The surface, is the purpose to be seen,

The property of the moon, what it evokes.
It is to disclose the essential presence, say,
Of a mountain, expanded and elevated almost
Into a sense, an object the less; or else

To disclose in the figure waiting on the road
An object the more, an undetermined form
Between the slouchings of a gunman and a lover,
A gesture in the dark, a fear one feels

In the great vistas of night air, that takes this form,
In the arbors that are as if of Saturn-star.
So, then, this warm, wide, weatherless quietude
Is active with a power, an inherent life,

In spite of the mere objectiveness of things,
Like a cloud-cap in the corner of a looking-glass,
A change of color in the plain poet's mind,
Night and silence disturbed by an interior sound,

The one moonlight, the various universe, intended
So much just to be seen -- a purpose, empty
Perhaps, absurd perhaps, but at least a purpose,
Certain and ever more fresh.  Ah!  Certain, for sure . . .

Wallace Stevens, The Rock (1954).

As I have noted in previous posts, the poetry of Wallace Stevens' final years displays an acceptance of -- and love for -- the World as it is, with less of an insistence on asserting the primacy of the Imagination over Reality.  Of course, he never surrendered entirely.  After all, writing poetry was for him the quintessential activity of the Imagination.  One can see this tug-of-war take place in "Note on Moonlight," which was published less than a year prior to his death at the age of 75.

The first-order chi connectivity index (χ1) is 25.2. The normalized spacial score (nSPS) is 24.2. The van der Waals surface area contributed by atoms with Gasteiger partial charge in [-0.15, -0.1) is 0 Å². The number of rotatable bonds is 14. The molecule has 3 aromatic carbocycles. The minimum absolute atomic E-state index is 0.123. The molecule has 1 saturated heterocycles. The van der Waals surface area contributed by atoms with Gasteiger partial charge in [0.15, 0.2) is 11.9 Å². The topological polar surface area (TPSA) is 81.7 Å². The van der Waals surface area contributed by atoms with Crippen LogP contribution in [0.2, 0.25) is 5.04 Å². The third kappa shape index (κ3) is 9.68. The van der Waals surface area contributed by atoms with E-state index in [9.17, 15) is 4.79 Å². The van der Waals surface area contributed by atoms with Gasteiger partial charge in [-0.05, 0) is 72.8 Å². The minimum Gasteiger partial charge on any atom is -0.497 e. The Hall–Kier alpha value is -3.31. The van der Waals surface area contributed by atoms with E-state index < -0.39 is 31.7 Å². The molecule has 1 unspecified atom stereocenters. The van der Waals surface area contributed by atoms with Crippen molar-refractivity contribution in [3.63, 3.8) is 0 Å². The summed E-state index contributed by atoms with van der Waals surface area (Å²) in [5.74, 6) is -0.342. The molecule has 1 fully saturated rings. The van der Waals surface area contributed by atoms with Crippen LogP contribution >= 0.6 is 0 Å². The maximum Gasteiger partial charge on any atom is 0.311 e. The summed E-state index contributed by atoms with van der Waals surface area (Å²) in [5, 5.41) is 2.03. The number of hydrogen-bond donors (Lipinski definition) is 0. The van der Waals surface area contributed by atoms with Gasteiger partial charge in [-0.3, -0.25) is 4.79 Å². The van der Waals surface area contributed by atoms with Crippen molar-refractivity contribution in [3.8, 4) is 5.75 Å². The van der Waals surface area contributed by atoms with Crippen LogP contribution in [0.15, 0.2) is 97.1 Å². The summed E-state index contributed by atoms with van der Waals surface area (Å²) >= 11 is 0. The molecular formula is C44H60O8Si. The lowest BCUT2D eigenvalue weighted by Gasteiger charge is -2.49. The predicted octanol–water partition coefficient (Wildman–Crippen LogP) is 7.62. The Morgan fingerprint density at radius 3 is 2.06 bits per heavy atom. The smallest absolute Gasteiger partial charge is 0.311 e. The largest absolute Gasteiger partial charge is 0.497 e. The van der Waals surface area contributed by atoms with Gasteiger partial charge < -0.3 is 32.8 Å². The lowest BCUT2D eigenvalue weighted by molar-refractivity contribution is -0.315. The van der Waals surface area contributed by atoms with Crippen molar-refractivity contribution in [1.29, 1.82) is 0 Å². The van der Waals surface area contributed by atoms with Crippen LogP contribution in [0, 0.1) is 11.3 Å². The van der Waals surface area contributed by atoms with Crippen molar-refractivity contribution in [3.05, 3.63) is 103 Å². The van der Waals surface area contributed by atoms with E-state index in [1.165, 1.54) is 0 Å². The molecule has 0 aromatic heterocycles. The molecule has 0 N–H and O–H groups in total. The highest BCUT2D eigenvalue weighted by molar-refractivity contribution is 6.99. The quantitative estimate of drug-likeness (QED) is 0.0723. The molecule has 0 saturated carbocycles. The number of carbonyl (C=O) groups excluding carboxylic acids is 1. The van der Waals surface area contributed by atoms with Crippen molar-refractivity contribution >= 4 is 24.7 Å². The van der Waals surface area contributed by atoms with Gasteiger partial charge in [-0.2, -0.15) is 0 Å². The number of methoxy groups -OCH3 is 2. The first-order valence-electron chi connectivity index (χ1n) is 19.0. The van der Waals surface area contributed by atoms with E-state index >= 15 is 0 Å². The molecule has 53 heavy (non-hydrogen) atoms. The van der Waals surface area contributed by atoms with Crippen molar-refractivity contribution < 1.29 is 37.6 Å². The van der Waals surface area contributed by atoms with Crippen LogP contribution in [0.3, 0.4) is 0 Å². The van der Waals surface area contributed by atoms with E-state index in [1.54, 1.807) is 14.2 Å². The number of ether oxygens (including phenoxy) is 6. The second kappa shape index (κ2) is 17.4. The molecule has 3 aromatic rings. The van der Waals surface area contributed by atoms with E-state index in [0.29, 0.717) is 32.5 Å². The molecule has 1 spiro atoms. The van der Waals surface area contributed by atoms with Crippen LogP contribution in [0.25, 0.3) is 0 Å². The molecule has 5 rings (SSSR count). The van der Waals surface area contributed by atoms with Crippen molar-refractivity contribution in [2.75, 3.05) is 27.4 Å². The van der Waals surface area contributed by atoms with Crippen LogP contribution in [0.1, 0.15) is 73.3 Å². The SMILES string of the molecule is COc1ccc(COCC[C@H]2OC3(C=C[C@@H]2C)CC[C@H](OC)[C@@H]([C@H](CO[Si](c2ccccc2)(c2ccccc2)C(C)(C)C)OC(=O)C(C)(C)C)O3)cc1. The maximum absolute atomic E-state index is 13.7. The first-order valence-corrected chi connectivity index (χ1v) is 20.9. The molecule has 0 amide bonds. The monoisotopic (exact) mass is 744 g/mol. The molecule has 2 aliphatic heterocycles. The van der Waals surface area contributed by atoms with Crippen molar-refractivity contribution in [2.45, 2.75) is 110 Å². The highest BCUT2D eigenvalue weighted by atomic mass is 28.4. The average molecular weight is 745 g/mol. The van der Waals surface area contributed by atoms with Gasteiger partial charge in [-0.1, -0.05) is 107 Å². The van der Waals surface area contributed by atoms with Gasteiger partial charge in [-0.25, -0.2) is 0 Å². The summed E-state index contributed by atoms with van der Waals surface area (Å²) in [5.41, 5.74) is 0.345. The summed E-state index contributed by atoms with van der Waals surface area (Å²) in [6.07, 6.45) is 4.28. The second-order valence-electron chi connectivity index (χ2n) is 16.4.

The final stanza is, I think, one of the most moving things that Stevens ever wrote.  "Intended so much just to be seen" is wonderful.  And how about that last line?

Harold Speed, "The Alcantara, Toledo, by Moonlight" (1894)

The following poem appears on the page facing "Moonlit Apples" in John Drinkwater's 1917 collection Tides.  They make a lovely pair.

               Out of the Moon

Merely the moonlight
Piercing the boughs of my may-tree,
Falling upon my ferns;
Only the night
Touching my ferns with silver bloom
Of sea-flowers here in the sleeping city --
And suddenly the imagination burns
With knowledge of many a dark significant doom
Out of antiquity,
Sung to hushed halls by troubadours
Who knew the ways of the heart because they had seen
The moonlight washing the garden's deeper green
To silver flowers,
Falling with tidings out of the moon, as now
It falls on the ferns under my may-tree bough.

John Drinkwater, Tides (1917).

Terrick Williams, "Quiet Twilight, Honfleur" (c. 1922)

As I have noted on more than one occasion, Japanese and Chinese poems often help to put our longer-winded English lyrical apostrophes into perspective.

     Autumn's bright moon,
However far I walked, still afar off
     In an unknown sky.

Chiyo-ni (1703-1775) (translated by R. H. Blyth), in R. H. Blyth, Haiku, Volume 3: Summer-Autumn (Hokuseido 1952), page 388.

     Down from the mountain,
The moon
     Accompanied me,
And when I opened the gate,
The moon too entered.